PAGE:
Every day, thousands of microscopic, decay-eating organisms find their way into our bodies in the food we eat and the air we breathe.
These organisms are part of The Fungi Kingdom and include yeasts, molds, mildew, mushrooms, fungi and others.
Although most fungi feed on dead and decaying organisms, a number of them also feed on living organisms. Athlete’s foot is a common fungus which feeds on a living host.
The entire class of Fungi are “opportunistic,” and the ones which feed on humans can establish themselves in a human body during a time of weakness, such as during an infection or when the immune system is suppressed with drugs. There are also many fungi that do not require a weak immune system in order to establish themselves in a host. In addition to the direct effects of the fungi, which act like parasites in a human host, many also manufacture highly toxic substances called “mycotoxins.”
Who Cares About Fungi and Mycotoxins?
Fungi produce toxins called mycotoxins (“Myco” from the Greek “Mykes”, means “fungus”). Mycotoxins cannot be destroyed by heat, are known to suppress the immune system, and have a wide range of effects in both animals and humans. A number of these mycotoxins are quite poisonous.
Aflatoxin, a common toxin found in peanuts and some grains and a result of Aspergillus flavus fungus, is one of the most potent carcinogens known to man. Because of this, peanuts and grains must be constantly “screened” for aflatoxin. Even with this government-mandated screening, a person eating according to the US Food-pyramid is eating between 0.15-0.5 grams per day. (A lethal dose is considered to be 10-20mg). But at these everyday, low-grade exposures, negative health effects can still be experienced.
Symptoms and Diseases Associated with Mycotoxins and the Fungi Kingdom
When the World Health Organization recently convened, Dr. A.V. Costantini, head of the organization, an internist who modestly claims to be a “just a country doctor,” listed fourteen diseases wherein fungal (mold & Candida Albicans) forms of microorganisms have been found include the following: atherosclerosis, cancer, AIDS, diabetes mellitus, rheumatoid arthritis, Sjogren’s syndrome, systemic lupus , erythematosus, gout, Crohn’s disease, Multiple sclerosis, hyperactivity syndrome, Infertility, psoriasis, cirrhosis of the liver, Alzheimer’s disease, Scleroderma, Raynaud’s Disease, sarcoidosis, kidney stones, amyloidosis, vasculitis, and Cushing’s disease.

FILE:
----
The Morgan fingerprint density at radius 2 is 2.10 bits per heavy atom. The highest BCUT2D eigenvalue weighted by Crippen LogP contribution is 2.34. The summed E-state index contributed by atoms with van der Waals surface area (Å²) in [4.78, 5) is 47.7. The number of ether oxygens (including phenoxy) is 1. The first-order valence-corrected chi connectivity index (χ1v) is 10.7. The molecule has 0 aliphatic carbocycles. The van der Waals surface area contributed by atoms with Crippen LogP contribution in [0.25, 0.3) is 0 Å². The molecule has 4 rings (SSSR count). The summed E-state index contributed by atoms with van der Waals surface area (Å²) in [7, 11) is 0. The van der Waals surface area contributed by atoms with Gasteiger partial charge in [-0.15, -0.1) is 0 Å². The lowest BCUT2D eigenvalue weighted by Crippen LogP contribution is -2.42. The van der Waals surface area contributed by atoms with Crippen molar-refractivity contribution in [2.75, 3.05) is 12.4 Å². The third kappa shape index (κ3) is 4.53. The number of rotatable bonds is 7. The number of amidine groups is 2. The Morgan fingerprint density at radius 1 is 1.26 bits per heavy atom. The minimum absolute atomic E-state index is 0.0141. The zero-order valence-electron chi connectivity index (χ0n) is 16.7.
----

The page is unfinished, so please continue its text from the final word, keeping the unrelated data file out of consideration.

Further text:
Other conditions known to be caused by fungi, yeasts and their mycotoxins include: postpartum depression, immune system weakness, bladder disease (especially non-bacterial interstitial cystitis in women and chronic non-bacterial prostatitis in men), pneumonitis and lung infections, endometriosis and weight gain.
A person suffering from yeast of fungal overgrowth may have any of these symptoms:
In the intestinal tract: bloating, excessive feeling of fullness, diarrhea, constipation, alternating diarrhea and constipation, “rolling gas,” abdominal cramping, heartburn, indigestion, gas or belching, mucous in the stool, hemorrhoids.
In the female genital tract: recurrent yeast vaginitis, persistent vaginal itching or burning, persistent vaginal discharge, endometriosis, PMS.
In the male genital tract: prostatitis, impotence, loss of sexual desire.
In the urinary tract: urgency or urinary frequency, recurrent urinary tract “infections” but bacteria are NOT found to be the cause.
In the nervous system: numbness, burning, or tingling, spots in front of the eyes, erratic vision, impaired coordination, irritability or jitteriness, dizziness or loss of balance, failing vision, ear pain or deafness.
In the immune system: rashes, post nasal drip, sore or dry throat, wheezing or shortness of breath, recurrent infections, burning or tearing of eyes, cough.
In the skin and mucous membranes: recurrent skin fungal infections, nail-bed fungus, “jock itch,” thrush (yeast overgrowth in the mouth and esophagus)
In general: fatigue, mental “cloudiness,” joint aches and pains, obesity, depression, memory loss.
There are quite probably many other medical conditions associated with fungi, yeasts and mycotoxins in the human body. Because this is a largely overlooked topic in conventional medicine, our understanding of the disease-fungi connection is weak at best.
Your conventional doctor is unlikely to be aware of or to tell you about these mycotoxin-induced problems. You can learn more about candidiasis here:
If you believe that you may be experiencing any of these symptoms or problems a Candida stool test is a good place to start your investigation.
Mycotoxins in the food chain: human health implications. Asia Pac J Clin Nutr. 2007;16 Suppl 1:95-101.
Contamination of food with mycotoxins and human health. Arh Hig Rada Toksikol. 2001 Mar;52(1):23-35.
Limits and regulations for mycotoxins in food and feed.
Toxic effects of mycotoxins in humans. Bull World Health Organ. 1999;77(9):754-66
Toxins of filamentous fungi. Food Addit Contam. 2005 Feb;22(2):150-7
Mycotoxins in infant cereal foods from the Canadian retail market. Food Addit Contam. 2003 May;20(5):494-504.